Neil has suffered dyspraxia from birth. People who have dyspraxia often find the routine tasks of daily life such as driving, household chores, cooking and grooming difficult. They can also find coping at work is hard. People with dyspraxia usually have a combination of problems, including gross motor co-ordination skills (large movements) and poor balance.
Neil explained that he had not had a paid job since leaving school and had been on several Projects aimed at giving him work experience but had not been retained by employers into paid work. He had obtained a GNVQ in Information Technology at college some 10 years ago but had not used those skills in paid work.
Neil explained that he was low in confidence due to not having engaged in any activity for some considerable time and felt that any support he could get would be a great help to him so he decided to sign up to the Moving On Tyne & Wear Programme and work with his Navigator on exploring his options. Neil had taken steps to apply for jobs but felt his disability put him at a disadvantage and that he had not had a paid job since leaving school
Neil was interested in getting more experience in IT but was unsure about how he could gain further skills. Given that his IT skills were gained over 10 years ago, it was suggested that he could refresh his skills at a local Project in South Shields. Neil was keen on doing this as he would meet new people and felt having a structured programme would improve his low confidence.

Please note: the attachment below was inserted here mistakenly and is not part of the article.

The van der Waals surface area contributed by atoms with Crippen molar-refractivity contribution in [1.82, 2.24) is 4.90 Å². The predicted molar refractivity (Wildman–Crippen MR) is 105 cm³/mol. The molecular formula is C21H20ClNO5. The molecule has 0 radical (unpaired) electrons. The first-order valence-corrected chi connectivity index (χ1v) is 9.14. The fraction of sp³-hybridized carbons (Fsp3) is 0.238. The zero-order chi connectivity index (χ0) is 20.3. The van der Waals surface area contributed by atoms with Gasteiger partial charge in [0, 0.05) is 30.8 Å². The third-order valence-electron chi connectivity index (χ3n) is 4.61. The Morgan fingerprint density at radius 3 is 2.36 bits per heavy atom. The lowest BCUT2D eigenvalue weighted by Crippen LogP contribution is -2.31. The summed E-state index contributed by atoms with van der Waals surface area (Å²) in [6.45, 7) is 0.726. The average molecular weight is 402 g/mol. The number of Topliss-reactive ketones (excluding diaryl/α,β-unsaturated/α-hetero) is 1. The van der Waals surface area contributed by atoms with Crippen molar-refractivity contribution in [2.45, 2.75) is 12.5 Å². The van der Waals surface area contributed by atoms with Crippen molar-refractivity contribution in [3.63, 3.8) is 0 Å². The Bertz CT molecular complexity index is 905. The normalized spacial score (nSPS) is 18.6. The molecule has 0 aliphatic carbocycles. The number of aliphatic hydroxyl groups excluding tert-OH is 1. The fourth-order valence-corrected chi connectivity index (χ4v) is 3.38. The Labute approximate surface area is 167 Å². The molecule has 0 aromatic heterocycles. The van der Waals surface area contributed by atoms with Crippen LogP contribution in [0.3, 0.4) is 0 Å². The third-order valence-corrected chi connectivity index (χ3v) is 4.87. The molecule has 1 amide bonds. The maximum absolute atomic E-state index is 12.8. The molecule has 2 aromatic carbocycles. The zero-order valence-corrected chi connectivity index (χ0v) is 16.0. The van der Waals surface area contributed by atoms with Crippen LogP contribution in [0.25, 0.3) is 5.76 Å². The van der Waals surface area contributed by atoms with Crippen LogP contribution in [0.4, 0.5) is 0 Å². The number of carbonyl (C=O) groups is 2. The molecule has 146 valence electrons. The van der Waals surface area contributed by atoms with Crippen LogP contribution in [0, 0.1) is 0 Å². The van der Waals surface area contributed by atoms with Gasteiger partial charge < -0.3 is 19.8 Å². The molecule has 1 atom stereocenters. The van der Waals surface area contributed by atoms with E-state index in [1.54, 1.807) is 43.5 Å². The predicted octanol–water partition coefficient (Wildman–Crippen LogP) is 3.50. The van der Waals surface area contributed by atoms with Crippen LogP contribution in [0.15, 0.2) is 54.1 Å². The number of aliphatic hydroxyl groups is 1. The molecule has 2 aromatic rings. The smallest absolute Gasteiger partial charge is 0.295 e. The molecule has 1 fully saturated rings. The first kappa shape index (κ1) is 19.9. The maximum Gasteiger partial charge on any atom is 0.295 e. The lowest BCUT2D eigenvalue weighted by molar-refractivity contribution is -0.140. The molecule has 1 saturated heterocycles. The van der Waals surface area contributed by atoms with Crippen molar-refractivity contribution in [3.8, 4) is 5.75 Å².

His Navigator accompanied Neil to the Action Stations Project and met with the course leader who suggested courses suitable for Neil. I made her aware of Neil’s disability and the support he would need on any course he may attend. Neil opted to start a basic IT Skills course for 2 hours per week. Neil was pleased he would also receive support in payment of his travelling expenses.
After attending for 4 weeks his course leader contacted his Navigator and explained that Neil’s IT Skills were indeed too advanced for his current course and he had agreed to move to a more advanced course on a different day. Neil was delighted with this and explained that his confidence was increasing, particularly his interaction with others. Neil appreciated the time to chat with his Navigator and express his thoughts and ideas for the future.
After 4 weeks of attending the advanced IT course, Neil’s Course Leader contacted his Navigator to explain that his progress was excellent and that they were so pleased with his skills and progress that they would like to offer Neil a position as a Volunteer Mentor which would involve teaching IT skills to others on both the Basic and Advanced IT Courses. Neil was delighted at this and was so pleased that he had been recognised for his efforts.
Neil received training in supporting people with little IT experience and also how to follow the course curriculum and assist course attenders to achieve new skills. The Project agreed to take over the payment of Neil’s travelling expenses which had been a concern for him. Further discussions with the project and Navigator have led to consideration of the Project exploring funding options to allow Neil to attend college to learn skills in teaching adults (PTLLS) and this has motivated Neil in his current role
Neil is now fully supported by his Project and continues in his role. Neil has made some very positive comments about the advice and guidance he received from his Navigator including how his confidence levels have massively improved, something his Work Coach in Jobcentre Plus has also commented on. Neil has felt valued in his time on Moving On Tyne & Wear and appreciates the time, support and respect given to him and at being treated equally in being given the opportunity to prove his worth.
Neil said: “My Navigator gave me excellent Advice and Guidance on how to get new skills. My confidence is much higher due to the support I have received.”